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Gloves off in fight over mobile termination rates

FINANCIAL STANDARD
By KENNETH KWAMA | May 22nd 2012

By KENNETH KWAMA

The row over termination rates masks the bigger problem in the mobile telephony sector: dwindling revenues from voice traffic.

Airtel and yu are incensed that the Communications Commission of Kenya (CCK) put on hold plans to lower call termination rates, also known as interconnection fees.

But the industry is entering a new cycle where both prepaid and postpaid subscribers are spending shorter periods calling on all networks, squeezing revenue margins.

As a result, a tariff war unleashed by the two is not translating into substantial growth in voice revenues that were for long their bread and butter, although they appear to have gained more subscribers.

But the two also feel they are paying too much to Safaricom in call termination charges.

LATEST STATISTICS

As the biggest sector player by subscriber numbers, Safaricom rakes in more money from charges on calls terminating on its network that have to be borne by its rivals.

Airtel gains the most if the interconnection rates are lowered. Latest statistics from CCK show that Safaricom accounted for nearly 80 per cent of most calls by Airtel subscribers to other networks.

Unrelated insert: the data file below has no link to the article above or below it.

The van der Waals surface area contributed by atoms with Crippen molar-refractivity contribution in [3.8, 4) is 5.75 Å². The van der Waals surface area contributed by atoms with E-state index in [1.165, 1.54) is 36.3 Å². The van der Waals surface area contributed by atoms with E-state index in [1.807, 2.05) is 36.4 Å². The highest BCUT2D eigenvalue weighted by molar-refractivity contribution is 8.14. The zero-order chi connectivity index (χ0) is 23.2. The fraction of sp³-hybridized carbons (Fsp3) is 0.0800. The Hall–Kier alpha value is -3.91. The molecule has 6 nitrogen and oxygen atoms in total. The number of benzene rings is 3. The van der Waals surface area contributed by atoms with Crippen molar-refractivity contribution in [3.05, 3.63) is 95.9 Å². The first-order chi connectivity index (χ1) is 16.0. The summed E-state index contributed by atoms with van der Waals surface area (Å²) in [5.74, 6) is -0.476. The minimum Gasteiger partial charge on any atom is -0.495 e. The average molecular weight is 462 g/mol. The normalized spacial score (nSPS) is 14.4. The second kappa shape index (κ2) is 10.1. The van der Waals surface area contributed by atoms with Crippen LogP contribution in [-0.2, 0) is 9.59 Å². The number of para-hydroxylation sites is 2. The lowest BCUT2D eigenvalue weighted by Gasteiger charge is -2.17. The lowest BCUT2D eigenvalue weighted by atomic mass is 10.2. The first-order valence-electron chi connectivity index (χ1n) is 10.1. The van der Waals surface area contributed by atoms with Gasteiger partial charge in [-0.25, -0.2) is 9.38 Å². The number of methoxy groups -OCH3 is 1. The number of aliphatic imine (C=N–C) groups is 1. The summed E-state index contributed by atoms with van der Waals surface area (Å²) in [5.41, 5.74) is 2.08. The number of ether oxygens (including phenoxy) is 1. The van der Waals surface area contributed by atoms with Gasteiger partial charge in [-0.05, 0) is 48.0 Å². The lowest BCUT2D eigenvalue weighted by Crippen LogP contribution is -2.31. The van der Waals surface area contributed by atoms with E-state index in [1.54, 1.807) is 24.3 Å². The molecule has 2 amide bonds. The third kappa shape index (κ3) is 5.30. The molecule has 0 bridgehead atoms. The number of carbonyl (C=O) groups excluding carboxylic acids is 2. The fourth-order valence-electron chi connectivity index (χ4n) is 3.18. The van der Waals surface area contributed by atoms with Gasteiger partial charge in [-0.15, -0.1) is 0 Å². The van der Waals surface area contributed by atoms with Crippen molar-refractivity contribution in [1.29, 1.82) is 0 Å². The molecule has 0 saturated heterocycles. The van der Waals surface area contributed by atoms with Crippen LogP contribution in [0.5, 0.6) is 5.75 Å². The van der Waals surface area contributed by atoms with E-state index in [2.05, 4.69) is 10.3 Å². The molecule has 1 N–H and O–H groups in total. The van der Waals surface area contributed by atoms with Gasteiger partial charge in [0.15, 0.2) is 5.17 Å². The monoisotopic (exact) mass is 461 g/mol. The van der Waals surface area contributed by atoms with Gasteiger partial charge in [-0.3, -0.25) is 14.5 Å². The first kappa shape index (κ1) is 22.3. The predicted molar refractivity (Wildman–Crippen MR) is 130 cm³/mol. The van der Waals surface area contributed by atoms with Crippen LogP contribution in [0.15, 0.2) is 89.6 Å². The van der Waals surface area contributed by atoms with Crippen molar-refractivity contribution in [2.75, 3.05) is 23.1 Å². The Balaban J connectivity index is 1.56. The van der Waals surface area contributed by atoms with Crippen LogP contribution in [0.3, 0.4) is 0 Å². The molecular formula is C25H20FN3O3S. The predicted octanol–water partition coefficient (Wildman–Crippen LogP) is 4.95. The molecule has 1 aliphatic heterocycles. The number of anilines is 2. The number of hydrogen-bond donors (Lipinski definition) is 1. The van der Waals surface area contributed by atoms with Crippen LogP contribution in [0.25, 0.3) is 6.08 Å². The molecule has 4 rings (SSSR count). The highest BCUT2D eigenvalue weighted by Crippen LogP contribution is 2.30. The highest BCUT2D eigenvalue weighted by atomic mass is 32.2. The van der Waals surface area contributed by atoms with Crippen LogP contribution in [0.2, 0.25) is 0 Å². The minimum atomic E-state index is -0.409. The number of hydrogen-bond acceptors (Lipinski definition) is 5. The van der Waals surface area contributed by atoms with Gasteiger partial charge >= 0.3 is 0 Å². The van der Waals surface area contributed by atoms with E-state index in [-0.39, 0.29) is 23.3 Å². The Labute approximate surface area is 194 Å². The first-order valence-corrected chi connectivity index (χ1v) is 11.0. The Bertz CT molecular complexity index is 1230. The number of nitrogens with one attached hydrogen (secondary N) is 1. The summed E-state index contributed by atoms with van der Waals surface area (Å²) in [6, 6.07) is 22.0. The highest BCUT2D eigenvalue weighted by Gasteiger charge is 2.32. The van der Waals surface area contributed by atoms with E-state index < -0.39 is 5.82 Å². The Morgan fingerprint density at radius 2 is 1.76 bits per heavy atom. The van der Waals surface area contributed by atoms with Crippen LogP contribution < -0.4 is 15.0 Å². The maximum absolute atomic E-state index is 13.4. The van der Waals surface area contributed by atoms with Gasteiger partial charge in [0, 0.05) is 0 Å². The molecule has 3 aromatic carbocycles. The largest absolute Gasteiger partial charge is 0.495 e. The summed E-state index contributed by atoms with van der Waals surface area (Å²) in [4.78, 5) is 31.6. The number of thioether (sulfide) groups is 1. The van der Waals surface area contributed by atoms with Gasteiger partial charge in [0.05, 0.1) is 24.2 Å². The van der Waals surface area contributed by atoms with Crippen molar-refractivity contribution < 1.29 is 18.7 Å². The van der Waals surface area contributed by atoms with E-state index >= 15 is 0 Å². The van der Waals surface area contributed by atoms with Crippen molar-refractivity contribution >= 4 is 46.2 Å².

In total, Airtel subscribers spent 429 million minutes calling other networks in the three months to December last year, compared to 427 million minutes within Airtel’s turf. Airtel paid out Sh948 million to rivals as interconnection fees.

Unfortunately for Airtel and yu, they cannot pass on the full load of the charges to their subscribers, as it would mean eating humble pie and accepting the warning by former Safaricom CEO Michael Joseph (now Vodafone director of mobile payments) that their price war would ultimately fail.

Cumulatively, Airtel, yu and Orange have paid Safaricom over Sh10 billion in the past five years as inter-connection fees.

The operators have accepted that voice has lost its mojo and the future is data. Orange and Airtel recently upgraded their networks to cater for this growing revenue stream that is currently dominated by Safaricom.

Airtel and yu, which have pegged the battle for customers on a low-priced call regime, want CCK to carry on with an earlier agreed reduction of mobile termination rates (MTR) — the amount of money mobile firms pay each other for calls that terminate in a rival’s network.

President Kibaki suspended implementation of the proposed rates last year, following protests by Safaricom and Orange who said the revised figures were unfair and a threat to their operations.

The review by CCK was based on a study by an international firm Analysis Mason that compared Kenya’s interconnection charges with other countries and concluded they were too high, a position rubbished by Safaricom and Orange.

“We are in the business and trying to offer affordable tariffs to our clients. But the tariffs cannot come down to levels that will benefit customers when other operators cut into other operators‘ earnings,” says Airtel Kenya Managing Director Shivan Bhargava.

leaky balance sheet

“Out of the Sh3 we earn for calls that terminate outside our network, we pay out Sh2.21 to other networks and a further 26 per cent as tax to the Government.